You should look at the question in the eyes of two sides who play the game.
The first is the "Grunting" player and the second is his opponent.
From "Grunting" player side their coaches and trainers sometimes
claim it helps a player's timing and physiological release of hitting the ball.
Nick Bollettieri, seen by many as the world's top tennis coach, and whose proteges include many of the noisiest players, says grunting is natural, not planned.
"I prefer to use the word 'exhaling'. I think that if you look at
other sports, weightlifting or doing squats or a golfer when he
executes the shot or a hockey player, the exhaling is a release of
energy in a constructive way," says Bollettieri, speaking to the BBC
News Magazine. "If you hold your lips tightly, you're not breathing
and you become very tense and less flexible so you get tight more
Louise Deeley, a sports psychologist at Roehampton University explain:
"The timing of when they actually grunt helps them with the rhythm of
how they're hitting and how they're pacing things, It may be
that their perception is that if they grunt, they are hitting it
harder. It's going to give you confidence and a sense of being in
control of your game."
And world class tennis players such as Serena Williams are not alone
in their loud grunts. "When people are exercising on their own,
they'll use things like how they breathe in and out as a rhythm, They may make similar kinds of noises to [the grunts]."
From other side it sometimes can affect opponent's performance.
Tennis great Martina Navratilova summed up the problem with grunting in a Sunday Times column last year:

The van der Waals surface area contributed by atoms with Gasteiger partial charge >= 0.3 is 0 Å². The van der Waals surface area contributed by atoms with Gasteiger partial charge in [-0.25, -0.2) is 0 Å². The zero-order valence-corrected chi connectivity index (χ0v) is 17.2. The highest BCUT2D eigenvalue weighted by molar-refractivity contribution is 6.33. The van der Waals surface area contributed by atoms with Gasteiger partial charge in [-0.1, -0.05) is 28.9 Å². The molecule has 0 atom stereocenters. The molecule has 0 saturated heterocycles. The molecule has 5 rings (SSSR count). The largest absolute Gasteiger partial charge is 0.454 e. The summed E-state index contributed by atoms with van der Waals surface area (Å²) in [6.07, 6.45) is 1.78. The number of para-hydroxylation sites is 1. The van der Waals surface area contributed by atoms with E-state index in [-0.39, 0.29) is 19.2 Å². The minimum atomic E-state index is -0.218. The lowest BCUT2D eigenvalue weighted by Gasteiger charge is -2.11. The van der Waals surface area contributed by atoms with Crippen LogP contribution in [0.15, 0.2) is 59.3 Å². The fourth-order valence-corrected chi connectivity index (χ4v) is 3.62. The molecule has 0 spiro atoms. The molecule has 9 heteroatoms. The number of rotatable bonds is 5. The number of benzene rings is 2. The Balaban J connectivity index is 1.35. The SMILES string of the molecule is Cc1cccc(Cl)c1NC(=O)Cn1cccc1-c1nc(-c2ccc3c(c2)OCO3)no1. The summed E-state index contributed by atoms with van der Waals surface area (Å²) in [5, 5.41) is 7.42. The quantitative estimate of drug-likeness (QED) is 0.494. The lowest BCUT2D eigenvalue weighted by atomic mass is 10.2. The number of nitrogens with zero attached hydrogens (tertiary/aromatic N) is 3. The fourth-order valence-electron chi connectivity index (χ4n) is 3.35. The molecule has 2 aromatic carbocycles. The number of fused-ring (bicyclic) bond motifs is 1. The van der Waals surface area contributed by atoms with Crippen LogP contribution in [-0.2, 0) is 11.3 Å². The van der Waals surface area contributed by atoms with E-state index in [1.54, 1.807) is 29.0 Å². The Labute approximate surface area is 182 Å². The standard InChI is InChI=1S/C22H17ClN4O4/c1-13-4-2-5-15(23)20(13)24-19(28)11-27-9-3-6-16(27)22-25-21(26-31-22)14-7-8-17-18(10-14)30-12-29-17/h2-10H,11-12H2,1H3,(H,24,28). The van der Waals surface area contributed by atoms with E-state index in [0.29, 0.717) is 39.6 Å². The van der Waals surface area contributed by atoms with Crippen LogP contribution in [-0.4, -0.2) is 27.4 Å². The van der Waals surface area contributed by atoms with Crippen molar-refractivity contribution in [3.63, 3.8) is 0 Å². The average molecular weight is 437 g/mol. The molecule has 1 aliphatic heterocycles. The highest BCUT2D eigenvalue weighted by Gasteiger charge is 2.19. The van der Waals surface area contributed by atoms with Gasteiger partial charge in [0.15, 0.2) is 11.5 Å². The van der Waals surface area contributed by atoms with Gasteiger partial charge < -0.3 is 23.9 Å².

"It affected my game because to me it is important to hear the ball
hit the racket; you can hear a bad shot before you can see it and the
sound is an imperative part of the game."
A recent study has shown that distracting noises during tennis games can affect an opponent's performance.
33 undergrad tennis players to view videos of a tennis shot being hit
toward them and to quickly judge whether the ball would go to their
left or right.
After measuring their response and accuracy when only
hearing the sound of the ball on the racket, he then introduced an
extraneous noise similar to a grunt at the instant the ball was
struck. The students' response time and accuracy of direction
prediction decreased significantly when the sound was included.
So to sum up I think most tennis players who grunt do it because players simply need to grunt as they swing, it’s probably more relevant to ask if it’s dramatized. Some players might exaggerate their grunts simply to surprise or throw off their opponent.